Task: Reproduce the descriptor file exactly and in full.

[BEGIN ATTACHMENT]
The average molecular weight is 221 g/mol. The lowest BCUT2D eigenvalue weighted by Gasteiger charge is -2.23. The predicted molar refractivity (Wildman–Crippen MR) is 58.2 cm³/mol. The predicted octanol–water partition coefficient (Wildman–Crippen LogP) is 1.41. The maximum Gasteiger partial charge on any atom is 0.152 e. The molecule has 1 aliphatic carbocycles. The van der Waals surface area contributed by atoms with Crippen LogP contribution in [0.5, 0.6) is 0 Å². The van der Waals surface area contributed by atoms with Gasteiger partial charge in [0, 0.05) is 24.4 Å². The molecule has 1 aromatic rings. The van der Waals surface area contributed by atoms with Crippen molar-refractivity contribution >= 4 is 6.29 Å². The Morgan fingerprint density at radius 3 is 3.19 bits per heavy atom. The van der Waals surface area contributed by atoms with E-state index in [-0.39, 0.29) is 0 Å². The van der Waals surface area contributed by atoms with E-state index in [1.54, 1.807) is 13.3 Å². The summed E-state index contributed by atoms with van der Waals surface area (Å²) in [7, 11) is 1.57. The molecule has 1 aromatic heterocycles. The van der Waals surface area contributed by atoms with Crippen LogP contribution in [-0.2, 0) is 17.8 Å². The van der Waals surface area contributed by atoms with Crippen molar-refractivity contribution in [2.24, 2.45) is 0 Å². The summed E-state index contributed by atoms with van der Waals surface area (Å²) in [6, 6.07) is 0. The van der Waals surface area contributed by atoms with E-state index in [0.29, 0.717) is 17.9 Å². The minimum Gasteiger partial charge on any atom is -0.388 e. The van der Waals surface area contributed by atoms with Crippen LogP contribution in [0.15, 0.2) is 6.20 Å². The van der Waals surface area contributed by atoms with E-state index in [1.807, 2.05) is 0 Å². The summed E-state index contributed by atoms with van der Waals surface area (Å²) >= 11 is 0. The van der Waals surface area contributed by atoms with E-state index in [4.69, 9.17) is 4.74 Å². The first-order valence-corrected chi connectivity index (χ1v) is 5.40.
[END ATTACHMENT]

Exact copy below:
The average molecular weight is 221 g/mol. The lowest BCUT2D eigenvalue weighted by Gasteiger charge is -2.23. The predicted molar refractivity (Wildman–Crippen MR) is 58.2 cm³/mol. The predicted octanol–water partition coefficient (Wildman–Crippen LogP) is 1.41. The maximum Gasteiger partial charge on any atom is 0.152 e. The molecule has 1 aliphatic carbocycles. The van der Waals surface area contributed by atoms with Crippen LogP contribution in [0.5, 0.6) is 0 Å². The van der Waals surface area contributed by atoms with Gasteiger partial charge in [0, 0.05) is 24.4 Å². The molecule has 1 aromatic rings. The van der Waals surface area contributed by atoms with Crippen molar-refractivity contribution >= 4 is 6.29 Å². The Morgan fingerprint density at radius 3 is 3.19 bits per heavy atom. The van der Waals surface area contributed by atoms with E-state index in [-0.39, 0.29) is 0 Å². The van der Waals surface area contributed by atoms with E-state index in [1.54, 1.807) is 13.3 Å². The summed E-state index contributed by atoms with van der Waals surface area (Å²) in [7, 11) is 1.57. The molecule has 1 aromatic heterocycles. The van der Waals surface area contributed by atoms with Crippen LogP contribution in [-0.2, 0) is 17.8 Å². The van der Waals surface area contributed by atoms with Crippen molar-refractivity contribution in [2.24, 2.45) is 0 Å². The summed E-state index contributed by atoms with van der Waals surface area (Å²) in [6, 6.07) is 0. The van der Waals surface area contributed by atoms with E-state index in [0.29, 0.717) is 17.9 Å². The minimum Gasteiger partial charge on any atom is -0.388 e. The van der Waals surface area contributed by atoms with Crippen LogP contribution in [0.15, 0.2) is 6.20 Å². The van der Waals surface area contributed by atoms with E-state index in [1.807, 2.05) is 0 Å². The summed E-state index contributed by atoms with van der Waals surface area (Å²) >= 11 is 0. The van der Waals surface area contributed by atoms with E-state index in [4.69, 9.17) is 4.74 Å². The first-order valence-corrected chi connectivity index (χ1v) is 5.40.